After about a week, I called to follow up and found out that the firm was strongly considering having the work done by their local vendor, who told them it could be done for seven to ten days.  “Excuse me,” I said.  “Don’t you mean seven to ten hours?”

“No,” he replied.  He further explained that they really like using the local vendor and would probably use them for the job, which I fully understand.  I have, no doubt, benefited from this sentiment in Boston for years.  At that point in the call, I was thinking that it was more like seven to ten lines of code, but thankfully I didn’t start laughing.  I waited until the call ended.

 

No Risk, No Reward

In the end, your firm’s decision to select one bid over another is a personal one, similar in some respects to the one that dictates an investment adviser’s success attracting new clients and retaining them.  It’s about trust, performance, and the ability to continually communicate that you are worthy of one and capable of the other.  To succeed long-term in the financial services business, you need both.  Through good performance, we gain a measure of trust.  However, without a measure of initial trust or risk, there is no opportunity to perform.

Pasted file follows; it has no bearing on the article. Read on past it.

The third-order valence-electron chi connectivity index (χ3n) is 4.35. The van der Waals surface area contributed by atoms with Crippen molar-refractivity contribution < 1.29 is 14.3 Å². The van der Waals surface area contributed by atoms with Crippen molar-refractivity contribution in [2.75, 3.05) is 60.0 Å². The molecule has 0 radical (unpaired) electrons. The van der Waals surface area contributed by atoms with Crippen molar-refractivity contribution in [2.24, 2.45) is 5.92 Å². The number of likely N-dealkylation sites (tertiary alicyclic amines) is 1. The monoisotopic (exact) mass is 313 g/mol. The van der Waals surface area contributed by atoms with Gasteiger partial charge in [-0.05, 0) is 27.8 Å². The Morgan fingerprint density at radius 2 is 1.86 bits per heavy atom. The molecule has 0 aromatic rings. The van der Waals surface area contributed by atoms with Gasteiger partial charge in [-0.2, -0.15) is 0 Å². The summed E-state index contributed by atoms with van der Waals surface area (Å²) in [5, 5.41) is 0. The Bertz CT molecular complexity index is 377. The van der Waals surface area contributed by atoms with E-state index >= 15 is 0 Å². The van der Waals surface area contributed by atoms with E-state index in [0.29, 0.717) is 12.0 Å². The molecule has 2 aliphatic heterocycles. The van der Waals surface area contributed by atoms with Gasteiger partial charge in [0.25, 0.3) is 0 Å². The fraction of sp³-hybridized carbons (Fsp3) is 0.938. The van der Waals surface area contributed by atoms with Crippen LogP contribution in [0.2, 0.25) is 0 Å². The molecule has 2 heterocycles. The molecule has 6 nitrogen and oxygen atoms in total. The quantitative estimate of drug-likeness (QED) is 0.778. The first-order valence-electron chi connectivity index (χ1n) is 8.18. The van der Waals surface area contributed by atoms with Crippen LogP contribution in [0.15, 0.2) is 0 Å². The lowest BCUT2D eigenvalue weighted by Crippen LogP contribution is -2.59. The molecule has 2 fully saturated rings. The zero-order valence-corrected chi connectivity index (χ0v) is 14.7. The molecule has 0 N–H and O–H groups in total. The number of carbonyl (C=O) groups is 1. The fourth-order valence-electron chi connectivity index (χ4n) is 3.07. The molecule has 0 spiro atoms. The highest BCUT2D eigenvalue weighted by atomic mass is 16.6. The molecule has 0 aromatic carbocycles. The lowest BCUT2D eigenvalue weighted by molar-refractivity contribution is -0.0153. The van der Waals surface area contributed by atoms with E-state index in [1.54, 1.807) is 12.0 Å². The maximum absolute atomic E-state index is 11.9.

About the Author: Kevin Shea is President of InfoSystems Integrated, Inc. (ISI); ISI provides a wide variety of outsourced IT solutions to investment advisors nationwide. For details, please visit isitc.com or contact Kevin Shea via phone at 617-720-3400 x202 or e-mail at kshea@isitc.com.

I just received an ad for “500 Things Every IT Manager Needs to Know:  Volume 1.”  I am sure there are 500 things, but none of the IT managers I know have the time to read about all of them.  Maybe that’s a good resource for somebody who has never been an IT manager.  I don’t even want to crack open the document for fear that I’ll spend valuable time reading about the 500 things, but thinking about it for a bit made me come up with my own abbreviated list.

In order of priority:

1.  Backup.  Backup.  Backup.  If you don’t know what I mean, read my blogs “Five Rules to Stake Your Plan On” and “Is Your Most Valuable Data Safe in the Cloud?